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Absolutely, "The Story of an Hour" would be wonderful for storytelling competition. The audience will either know the story, and be waiting and reliving all the way to the twisted ending, or they will never have heard of it and be delighted with the ironic twist it takes. While the moral is there, it is not didactic. It waits for the listener to discover it.
I don't know how "moral" the story is, or if this is the kind of story you are looking for, but "The Story of an Hour" by Kate Chopin is very short, and has a nice twist ending. The moral of the story is not a cut and dry type moral -- the audience would have to think a bit to come up with the lesson to be learned from it, but I think they would come to the conclusion that Chopin intended -- the ironic twist on "be careful what you wish for."
Kids love the short book "The Dot" because it has such a great message. You could turn that into a short story somehow. What about a Native American creation myth? There are tons of these to choose from. "The Monkey's Paw" is also a great story, but it might be too scary for fourth graders.
O. Henry's "The Last Leaf" has a great moral and is short. You could also try his "Gift of the Magi."
"The Lady or the Tiger" by Frank Stockton is one that would be popular with children, and it allows you to get them involved at the end.
What about an episode from The Petite Prince by Antoine Saint-Exupery? This is a short novel about a pilot who crashes in the desert. Stranded there, he is one day approached by a little prince from a small planet that he calls Asteroid 325. This prince fell in love with a rose, but when it lied to him, he was desolate and decided to leave. As he passes by other asteroids, he encounters many narrow-minded adults. He meets a king, a vain man, a businessman, a geographer, and others; from each encounter, the small prince learns sound lessons about life. These episodes can be used separately, if need be.
What about the Indian folktale of the blind brothers and the elephant? (They all touch a different spot and try to guess what kind of an animal it might be and of course all have completely different ideas and get into a huge conflict about it.) The moral is something about not allowing differences of opinion create conflict but rather coming together to arrive at truth in a harmonious way.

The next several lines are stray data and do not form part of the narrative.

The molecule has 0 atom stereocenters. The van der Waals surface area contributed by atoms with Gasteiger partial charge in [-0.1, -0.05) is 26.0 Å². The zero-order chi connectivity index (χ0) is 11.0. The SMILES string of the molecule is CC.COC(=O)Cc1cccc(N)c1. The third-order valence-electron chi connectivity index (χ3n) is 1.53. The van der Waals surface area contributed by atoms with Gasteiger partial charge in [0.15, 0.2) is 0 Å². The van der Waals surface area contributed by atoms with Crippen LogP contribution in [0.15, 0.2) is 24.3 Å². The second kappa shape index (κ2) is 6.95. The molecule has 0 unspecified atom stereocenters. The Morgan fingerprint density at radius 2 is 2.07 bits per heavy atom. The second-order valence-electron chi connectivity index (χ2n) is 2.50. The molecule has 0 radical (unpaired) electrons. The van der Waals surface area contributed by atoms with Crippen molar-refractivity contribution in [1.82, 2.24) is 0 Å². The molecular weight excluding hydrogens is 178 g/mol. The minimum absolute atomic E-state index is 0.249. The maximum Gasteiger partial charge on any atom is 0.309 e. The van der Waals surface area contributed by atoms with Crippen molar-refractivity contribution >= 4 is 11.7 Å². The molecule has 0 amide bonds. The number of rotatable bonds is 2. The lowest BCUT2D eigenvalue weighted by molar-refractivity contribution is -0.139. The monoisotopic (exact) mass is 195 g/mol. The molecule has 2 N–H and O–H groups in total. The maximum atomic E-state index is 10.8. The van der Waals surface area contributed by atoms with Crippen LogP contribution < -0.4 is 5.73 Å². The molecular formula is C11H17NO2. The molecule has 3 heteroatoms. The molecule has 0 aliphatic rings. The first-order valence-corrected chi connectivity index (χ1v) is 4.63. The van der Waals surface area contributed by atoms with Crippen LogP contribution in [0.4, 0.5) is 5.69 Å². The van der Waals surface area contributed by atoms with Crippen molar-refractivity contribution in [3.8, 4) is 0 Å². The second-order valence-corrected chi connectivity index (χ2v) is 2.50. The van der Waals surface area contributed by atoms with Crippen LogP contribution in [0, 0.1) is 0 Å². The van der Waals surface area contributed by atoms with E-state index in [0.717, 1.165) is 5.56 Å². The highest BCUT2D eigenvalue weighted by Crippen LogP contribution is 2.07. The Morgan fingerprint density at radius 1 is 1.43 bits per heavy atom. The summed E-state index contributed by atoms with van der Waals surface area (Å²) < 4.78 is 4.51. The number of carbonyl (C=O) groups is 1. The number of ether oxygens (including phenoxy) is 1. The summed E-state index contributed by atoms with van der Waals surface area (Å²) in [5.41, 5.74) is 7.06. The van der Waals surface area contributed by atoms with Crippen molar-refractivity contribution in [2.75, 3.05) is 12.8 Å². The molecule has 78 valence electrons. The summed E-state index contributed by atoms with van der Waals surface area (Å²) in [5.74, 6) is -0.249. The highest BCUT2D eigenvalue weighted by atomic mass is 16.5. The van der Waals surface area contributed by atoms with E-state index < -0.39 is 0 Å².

Good advice. How about any of Aesop's Fables? Most are quite short, but I don't know your time constraints so they might work. I'm also always intrigued by stories with unexpected or surprise endings. Not all of them would be classified as moral stories, but they might work. I'm thinking of "The Interlopers" by Saki (H.H. Munro), for example. Anything by Saki or O. Henry might work for you if you're looking for surprise endings--again depending on your time limits. Have fun!
There are many from which to choose. I think that the narrowing of options might be the most challenging element for you. In making your selection, I would make sure that you select one that feels "right" for you. Sometimes, the best way to proceed with storytelling assignments is more based on personal comfort with the material. The way a story is told is directly contingent on the basic idea that one is familiar enough to reinterpret it with their own flair or "spin." With this in mind, I suggest that finding a story with which you have comfort. I have always thought the Greek Myths serve as great story telling elements. They are able to bring the audience in quite nicely. One such myth that is really good is the story of Athena and Arachne. It holds some supernatural elements, but also has a great moral lesson of humility and understanding the need to possess respect for the powers of the divine.
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